The exact dimensions of the receptacle 201 are not critical, but are reasonable limited by practical considerations of the vehicle on which it is to be secured. The width 207 varies from less than 36 to 44 inches (90 to 110 cm) and is preferable approximately about 40 inches (100 cm). The height 203 varies from 24 to 30 inches (60 to 75 cm) preferably approximately about 28 inches (70 cm), and the depth 204 varies from approximately 16 to 26 inches ((40 to 65 cm). The foregoing dimensions are by way of illustration, not limitation.

As illustrated in FIG. 3, the primary support strap system 301 comprises two web straps. A first support strap 303 and a second support strap 315. The first support strap 303 is positioned along the rear edge of the bottom piece 3, the first end piece 5 and the second end piece 7 edges 17, 31 and 35, respectively. Section 307 of the first support strap 303 is stitched to the bottom piece 301; sections 305 and 309 of the first support strap are stitched respectively to the first end piece 5 and the second end piece 7. The first support strap extends on both ends 325 and 331 extend 3 to 6 feet (1 to 2 m) to provide webbing to attach to the strapping and secured receptacle to the vehicle as described in FIG. 6. Sections 305 and 309 are angled inward to the center starting at points 311A and 311B. This angle (approximately about 5 to 10 degree helps position and balance the loaded receptacle on the vehicle.

The second support strap 315 is also attached to the bottom piece 3 and first end piece 5 and second end piece 7 in a manner similar to that described for the first support strap 303. The center section 319 of the second support strap is stitched to the bottom piece 3 along approximately a centerline of that piece. sections 317 and 321 of the second support strap are stitched to the first end piece and second end piece respectively, as illustrated in FIG. 3. Both sections 317 and 321 are angled inward at points 323A and 323B respectively. The degree of angle is greater than the angle of the first support strap, but the angle also allows the support straps to better support and balance the attached receptacle. Both ends of the second support strap extend a length of from 3 to 6 feet (1 to 2 m) and, as for the first support strap serve to connect the straps, hence the receptacle to the vehicle. At each end of the support strap system, 329 and 335, the pairs of ends, one member of each pair from the first support strap and the other member from the second support strap 329 A/B and 335A/B respectively are fitted with complimentary parts of coupling devices, such as a side release buckle such that the ends can be securely joined to hold the receptacle 201 in position when the free sections of the straps 325 and 327 and 331 and 333 respectively are connected to the vehicle.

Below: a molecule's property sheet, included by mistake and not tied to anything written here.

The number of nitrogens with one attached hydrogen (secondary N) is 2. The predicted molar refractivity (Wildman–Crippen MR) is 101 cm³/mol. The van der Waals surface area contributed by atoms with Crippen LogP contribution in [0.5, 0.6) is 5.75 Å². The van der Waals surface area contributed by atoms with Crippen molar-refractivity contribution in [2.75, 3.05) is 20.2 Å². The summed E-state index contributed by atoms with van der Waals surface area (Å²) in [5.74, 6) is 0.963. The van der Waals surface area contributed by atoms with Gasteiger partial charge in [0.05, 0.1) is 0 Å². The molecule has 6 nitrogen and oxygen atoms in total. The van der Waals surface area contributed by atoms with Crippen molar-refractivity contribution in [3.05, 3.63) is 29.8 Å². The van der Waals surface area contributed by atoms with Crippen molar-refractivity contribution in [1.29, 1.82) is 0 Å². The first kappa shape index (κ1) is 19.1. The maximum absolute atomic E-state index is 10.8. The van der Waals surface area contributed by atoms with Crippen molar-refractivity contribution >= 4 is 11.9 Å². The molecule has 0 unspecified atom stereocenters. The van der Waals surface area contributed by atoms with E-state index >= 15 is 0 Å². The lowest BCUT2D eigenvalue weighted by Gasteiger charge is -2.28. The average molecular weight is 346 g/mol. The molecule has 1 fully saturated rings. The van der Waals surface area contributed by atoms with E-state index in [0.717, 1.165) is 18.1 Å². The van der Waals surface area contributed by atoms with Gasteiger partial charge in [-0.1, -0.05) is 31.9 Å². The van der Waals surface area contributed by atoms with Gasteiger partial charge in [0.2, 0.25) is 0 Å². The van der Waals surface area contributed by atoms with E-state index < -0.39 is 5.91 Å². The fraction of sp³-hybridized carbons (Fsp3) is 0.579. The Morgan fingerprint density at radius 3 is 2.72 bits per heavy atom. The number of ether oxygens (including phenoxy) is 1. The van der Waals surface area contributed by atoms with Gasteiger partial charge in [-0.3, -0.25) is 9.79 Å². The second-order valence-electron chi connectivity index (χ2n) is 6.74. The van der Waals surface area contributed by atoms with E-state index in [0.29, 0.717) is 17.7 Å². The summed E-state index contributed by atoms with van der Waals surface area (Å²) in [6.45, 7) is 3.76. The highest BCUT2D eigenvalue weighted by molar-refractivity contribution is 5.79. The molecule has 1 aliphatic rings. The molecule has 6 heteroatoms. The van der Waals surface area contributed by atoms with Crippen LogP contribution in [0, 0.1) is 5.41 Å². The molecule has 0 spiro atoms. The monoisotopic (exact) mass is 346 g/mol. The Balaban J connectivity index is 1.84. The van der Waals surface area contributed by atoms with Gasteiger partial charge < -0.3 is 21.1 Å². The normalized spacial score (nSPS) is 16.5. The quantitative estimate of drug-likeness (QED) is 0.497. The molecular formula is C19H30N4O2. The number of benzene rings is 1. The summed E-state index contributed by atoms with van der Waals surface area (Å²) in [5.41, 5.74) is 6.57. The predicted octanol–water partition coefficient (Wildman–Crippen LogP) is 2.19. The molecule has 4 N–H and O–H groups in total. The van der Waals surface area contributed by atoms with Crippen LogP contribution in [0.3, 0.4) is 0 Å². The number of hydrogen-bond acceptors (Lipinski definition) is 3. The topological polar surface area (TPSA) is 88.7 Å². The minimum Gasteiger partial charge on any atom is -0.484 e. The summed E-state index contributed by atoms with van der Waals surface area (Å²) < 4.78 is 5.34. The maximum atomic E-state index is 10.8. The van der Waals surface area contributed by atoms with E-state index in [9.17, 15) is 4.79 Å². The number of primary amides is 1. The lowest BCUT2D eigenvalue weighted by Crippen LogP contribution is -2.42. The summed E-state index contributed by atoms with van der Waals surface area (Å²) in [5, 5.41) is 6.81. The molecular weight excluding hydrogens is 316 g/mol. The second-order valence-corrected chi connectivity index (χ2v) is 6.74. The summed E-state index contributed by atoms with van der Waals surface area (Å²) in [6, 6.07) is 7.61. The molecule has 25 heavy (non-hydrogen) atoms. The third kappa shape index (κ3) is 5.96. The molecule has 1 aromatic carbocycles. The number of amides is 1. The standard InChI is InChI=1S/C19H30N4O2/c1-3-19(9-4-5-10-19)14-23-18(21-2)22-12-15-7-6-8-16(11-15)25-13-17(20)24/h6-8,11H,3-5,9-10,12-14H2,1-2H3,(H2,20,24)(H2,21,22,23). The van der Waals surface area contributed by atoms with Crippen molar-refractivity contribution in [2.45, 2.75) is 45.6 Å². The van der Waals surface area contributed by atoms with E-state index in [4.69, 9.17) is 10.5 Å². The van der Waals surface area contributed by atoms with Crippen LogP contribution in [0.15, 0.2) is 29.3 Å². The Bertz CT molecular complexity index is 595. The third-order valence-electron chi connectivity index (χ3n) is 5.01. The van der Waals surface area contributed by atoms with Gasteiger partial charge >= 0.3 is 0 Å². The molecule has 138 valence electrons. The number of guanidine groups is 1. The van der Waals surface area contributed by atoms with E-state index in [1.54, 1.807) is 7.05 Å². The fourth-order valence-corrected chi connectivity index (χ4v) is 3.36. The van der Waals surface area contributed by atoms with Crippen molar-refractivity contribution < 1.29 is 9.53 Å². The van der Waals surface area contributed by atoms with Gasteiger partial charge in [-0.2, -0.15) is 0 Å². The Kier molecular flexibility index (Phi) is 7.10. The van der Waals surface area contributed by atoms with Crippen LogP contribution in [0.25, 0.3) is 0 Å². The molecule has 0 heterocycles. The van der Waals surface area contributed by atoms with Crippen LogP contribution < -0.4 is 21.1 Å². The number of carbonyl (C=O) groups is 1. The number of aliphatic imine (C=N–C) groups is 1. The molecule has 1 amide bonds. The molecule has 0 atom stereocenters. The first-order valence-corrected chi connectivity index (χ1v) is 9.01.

Additional details of the support strap system are shown in FIG. 4. First and second reenforcing pieces 403A and 403B are stitched across the first end piece 5 and the second end piece 7, respectively to further anchor the first and second support straps. In addition, a handle is formed by each reenforcing piece 409A and 409B.

As illustrated in FIG. 4, at two pairs of points on the support straps positioned on the bottom piece 3, points 405A and 405B and points 407A and 407B the stitching securing the strap to the bottom piece is modified to form a guide for the tie down straps, 411A and 411B and 413A and 413B, respectively. A first tie down strap is passed under the support straps via guides 411A and 411B and the second tie down strap is similarly passed under the support straps by guides 413A and 413B. In the above manner, the tie down straps are thus connected to the receptacle and when connected to the vehicle serve to connect the receptacle to the lower portion of the vehicle.